From there we circumnavigate a Hindu temple on Lake Grand Bassin, said to be created with water from the Ganges River. During the Mahashivaratree Festival in February, thousands of Hindus make pilgrimages here to worship Lord Shiva, the Destroyer.
A Marriage of Convenience
The Hindus insist that my camera and I join their pious chanting ceremony, but first they mark my forehead with a small red marriage dot. I’m nowhere near engaged but in a sense I’m married to my work so I guess it works.
Fire, water and sacred lotus petals are used to summon the spiritual world to bring harmony and good fortune to each of us. This is called a puja. Shoes, and especially leather, are not welcome into holy shrines so do as I say and not as I do and remember your talcum foot powder.
Don't Feed the Monkeys
Following our prayers we escape to Piton de la Petite, the highest point on the island that offers spectacular views of a 600-meter (1969 foot) waterfall. Spider monkeys bounce from tree to tree looking for a handout, but as we learned in South Africa, feeding monkeys is strictly forbidden.
Formed by the cooling of molten rock, the Chamarel Cascade or seven-colored earth is an amalgam of rich minerals - oxides and iron-ore deposits. It’s interesting to envision the rest of the island, if cleared, as having the same color phenomenon as this small plot of land.
After man arrived it only took 30 years for the Mauritian Dodo to reach extinction in the late 1600s. This plump flightless bird is now seen as an emblem in every gift shop, t-shirt mill and flag on the island. I resist buying Dodo swag and decide to invest in pools of parrot and tropical fish off the coast of Trou aux Biches.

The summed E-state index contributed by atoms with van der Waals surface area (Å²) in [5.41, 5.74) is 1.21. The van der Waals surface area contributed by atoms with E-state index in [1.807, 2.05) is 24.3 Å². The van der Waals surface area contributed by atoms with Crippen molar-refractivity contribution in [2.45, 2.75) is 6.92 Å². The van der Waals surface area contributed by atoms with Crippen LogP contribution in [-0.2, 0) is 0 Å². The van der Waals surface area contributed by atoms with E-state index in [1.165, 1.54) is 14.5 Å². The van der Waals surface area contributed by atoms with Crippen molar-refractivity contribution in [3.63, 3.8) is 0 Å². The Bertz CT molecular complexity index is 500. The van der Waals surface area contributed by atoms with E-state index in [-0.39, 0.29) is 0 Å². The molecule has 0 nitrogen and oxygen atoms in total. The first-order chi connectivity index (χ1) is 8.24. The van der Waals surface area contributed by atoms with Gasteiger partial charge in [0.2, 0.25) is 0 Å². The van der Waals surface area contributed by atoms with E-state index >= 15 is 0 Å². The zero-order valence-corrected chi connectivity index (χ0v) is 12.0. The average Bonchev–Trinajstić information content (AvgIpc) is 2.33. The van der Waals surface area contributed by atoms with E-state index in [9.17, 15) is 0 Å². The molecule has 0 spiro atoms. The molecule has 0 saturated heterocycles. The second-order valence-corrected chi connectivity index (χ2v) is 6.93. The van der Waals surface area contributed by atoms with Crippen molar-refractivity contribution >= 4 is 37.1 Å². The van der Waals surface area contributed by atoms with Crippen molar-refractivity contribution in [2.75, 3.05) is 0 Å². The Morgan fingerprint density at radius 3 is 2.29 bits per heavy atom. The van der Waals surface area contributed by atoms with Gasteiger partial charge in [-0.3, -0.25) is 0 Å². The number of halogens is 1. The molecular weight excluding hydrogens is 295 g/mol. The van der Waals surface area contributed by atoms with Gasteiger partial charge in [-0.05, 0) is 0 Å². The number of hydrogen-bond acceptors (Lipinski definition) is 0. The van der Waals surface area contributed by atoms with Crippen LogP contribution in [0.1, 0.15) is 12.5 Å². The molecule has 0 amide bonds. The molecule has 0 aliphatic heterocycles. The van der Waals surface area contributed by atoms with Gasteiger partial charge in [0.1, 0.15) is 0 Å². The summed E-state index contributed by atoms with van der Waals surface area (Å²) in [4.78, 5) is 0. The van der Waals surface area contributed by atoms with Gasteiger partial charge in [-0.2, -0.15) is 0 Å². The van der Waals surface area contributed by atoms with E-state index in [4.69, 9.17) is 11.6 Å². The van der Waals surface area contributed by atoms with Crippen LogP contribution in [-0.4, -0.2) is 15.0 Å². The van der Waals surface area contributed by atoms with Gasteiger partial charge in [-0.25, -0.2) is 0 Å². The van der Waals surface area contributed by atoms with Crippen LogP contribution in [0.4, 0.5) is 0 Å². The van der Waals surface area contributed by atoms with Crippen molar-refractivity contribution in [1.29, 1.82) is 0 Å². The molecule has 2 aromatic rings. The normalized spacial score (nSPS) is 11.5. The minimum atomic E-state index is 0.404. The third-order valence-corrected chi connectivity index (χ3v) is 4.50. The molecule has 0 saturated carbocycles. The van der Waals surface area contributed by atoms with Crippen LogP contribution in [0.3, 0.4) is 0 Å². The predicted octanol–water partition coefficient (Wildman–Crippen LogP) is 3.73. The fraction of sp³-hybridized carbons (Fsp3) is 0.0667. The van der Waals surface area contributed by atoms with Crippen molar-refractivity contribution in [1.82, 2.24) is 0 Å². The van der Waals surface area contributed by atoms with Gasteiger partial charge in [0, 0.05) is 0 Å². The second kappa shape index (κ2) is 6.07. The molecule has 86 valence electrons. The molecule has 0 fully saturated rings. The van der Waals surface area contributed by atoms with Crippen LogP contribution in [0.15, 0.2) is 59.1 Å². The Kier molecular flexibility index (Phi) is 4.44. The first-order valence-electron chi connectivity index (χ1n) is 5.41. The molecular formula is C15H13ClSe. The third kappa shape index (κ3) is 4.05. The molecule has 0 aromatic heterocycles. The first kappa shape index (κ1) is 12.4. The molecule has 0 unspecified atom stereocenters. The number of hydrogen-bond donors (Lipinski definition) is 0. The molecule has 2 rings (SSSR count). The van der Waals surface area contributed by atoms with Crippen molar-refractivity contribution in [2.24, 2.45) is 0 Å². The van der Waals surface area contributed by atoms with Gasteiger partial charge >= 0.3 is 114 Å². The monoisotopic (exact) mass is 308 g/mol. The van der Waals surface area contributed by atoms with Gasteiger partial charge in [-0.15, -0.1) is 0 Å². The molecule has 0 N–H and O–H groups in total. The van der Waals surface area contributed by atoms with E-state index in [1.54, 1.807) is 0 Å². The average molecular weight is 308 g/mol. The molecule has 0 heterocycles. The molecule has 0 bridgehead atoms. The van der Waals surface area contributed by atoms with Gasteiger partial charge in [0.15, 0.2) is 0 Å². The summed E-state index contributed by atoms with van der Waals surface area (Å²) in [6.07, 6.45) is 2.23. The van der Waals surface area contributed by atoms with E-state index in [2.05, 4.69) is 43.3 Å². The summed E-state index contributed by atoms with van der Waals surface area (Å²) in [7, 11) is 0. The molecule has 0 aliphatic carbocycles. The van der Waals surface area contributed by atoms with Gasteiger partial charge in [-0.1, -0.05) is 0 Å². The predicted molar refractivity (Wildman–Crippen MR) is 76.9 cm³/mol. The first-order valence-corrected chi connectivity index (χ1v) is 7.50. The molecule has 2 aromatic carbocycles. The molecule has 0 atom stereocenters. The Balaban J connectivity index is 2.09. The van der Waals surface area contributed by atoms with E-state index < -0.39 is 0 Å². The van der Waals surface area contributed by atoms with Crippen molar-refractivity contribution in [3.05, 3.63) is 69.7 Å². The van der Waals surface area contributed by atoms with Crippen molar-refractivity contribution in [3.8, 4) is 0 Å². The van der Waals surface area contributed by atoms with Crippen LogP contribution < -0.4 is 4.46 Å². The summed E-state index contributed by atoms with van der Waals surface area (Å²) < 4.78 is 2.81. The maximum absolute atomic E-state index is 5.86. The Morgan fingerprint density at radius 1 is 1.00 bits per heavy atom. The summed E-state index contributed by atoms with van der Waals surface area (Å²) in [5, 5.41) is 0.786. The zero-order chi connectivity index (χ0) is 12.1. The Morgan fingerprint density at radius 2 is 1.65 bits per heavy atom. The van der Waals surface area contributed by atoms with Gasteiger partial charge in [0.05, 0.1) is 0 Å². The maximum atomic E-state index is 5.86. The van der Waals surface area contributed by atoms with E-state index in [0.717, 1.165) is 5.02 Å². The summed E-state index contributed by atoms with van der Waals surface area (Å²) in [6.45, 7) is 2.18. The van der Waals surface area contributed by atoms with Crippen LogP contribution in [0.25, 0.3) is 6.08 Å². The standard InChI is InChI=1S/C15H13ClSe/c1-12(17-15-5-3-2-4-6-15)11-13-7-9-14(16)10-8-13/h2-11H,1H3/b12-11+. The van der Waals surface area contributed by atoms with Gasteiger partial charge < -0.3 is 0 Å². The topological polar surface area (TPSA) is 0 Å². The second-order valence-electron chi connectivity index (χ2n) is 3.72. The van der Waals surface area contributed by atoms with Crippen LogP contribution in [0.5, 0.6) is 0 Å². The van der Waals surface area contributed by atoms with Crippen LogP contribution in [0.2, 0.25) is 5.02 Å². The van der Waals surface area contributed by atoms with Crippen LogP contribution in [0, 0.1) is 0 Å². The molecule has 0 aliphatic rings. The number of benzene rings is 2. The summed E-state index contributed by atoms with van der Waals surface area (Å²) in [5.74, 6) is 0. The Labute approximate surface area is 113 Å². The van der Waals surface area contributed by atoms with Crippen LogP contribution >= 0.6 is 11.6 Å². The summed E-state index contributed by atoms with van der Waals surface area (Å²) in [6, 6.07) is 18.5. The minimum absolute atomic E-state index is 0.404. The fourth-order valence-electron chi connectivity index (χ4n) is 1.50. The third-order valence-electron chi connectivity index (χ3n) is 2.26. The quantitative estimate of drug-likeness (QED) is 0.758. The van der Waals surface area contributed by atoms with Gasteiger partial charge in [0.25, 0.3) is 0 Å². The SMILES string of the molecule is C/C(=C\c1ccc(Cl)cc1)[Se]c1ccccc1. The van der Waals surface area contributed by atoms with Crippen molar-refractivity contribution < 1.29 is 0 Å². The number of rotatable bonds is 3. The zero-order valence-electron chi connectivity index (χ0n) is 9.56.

SCUBA is more affordable here than anywhere else on my 10-country itinerary. $30 pays for my fins, snorkel, mask and a 40-minute diving excursion (geocities.com).
We scuba nearly 80 feet down, circling an abandoned shipwreck crowded with colorful barnacles on its hull. I spend several minutes mesmerized by the behavior of a beautiful big-lipped purple fish. It has its favorite guarded spot atop a rusted ventilation shaft and when I reach out it moves away and when I leave it returns exactly to the same spot.
Time to Go Up
My oxygen tank reads empty and my buddy is motioning me to surface but I’m not done interpreting my territorial friend. It’s not my decision to stay, though. Within seconds my BCD inflates and I bounce to the surface for air.
Following the dive I linger on the beach for cocktails and a stroll up and down the coastline; finally, a leisurely day away from my normal work routine.
Three days zip by in 3 minutes and before I know it I’m back aboard the M/V Explorer. In 6 days we’ll reach Chennai, India where my adventures begin in an overnight stay in a Dalit Village preceded by a day at the Bollywood film studio and wrapping up with daytrip to the “City of a Thousand Temples.” Exhaustion at its finest.
Read more GoNOMAD stories about Mauritius
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Sony Stark is a videographer, editor, and travel writer. Read her blog, Cross That Bridge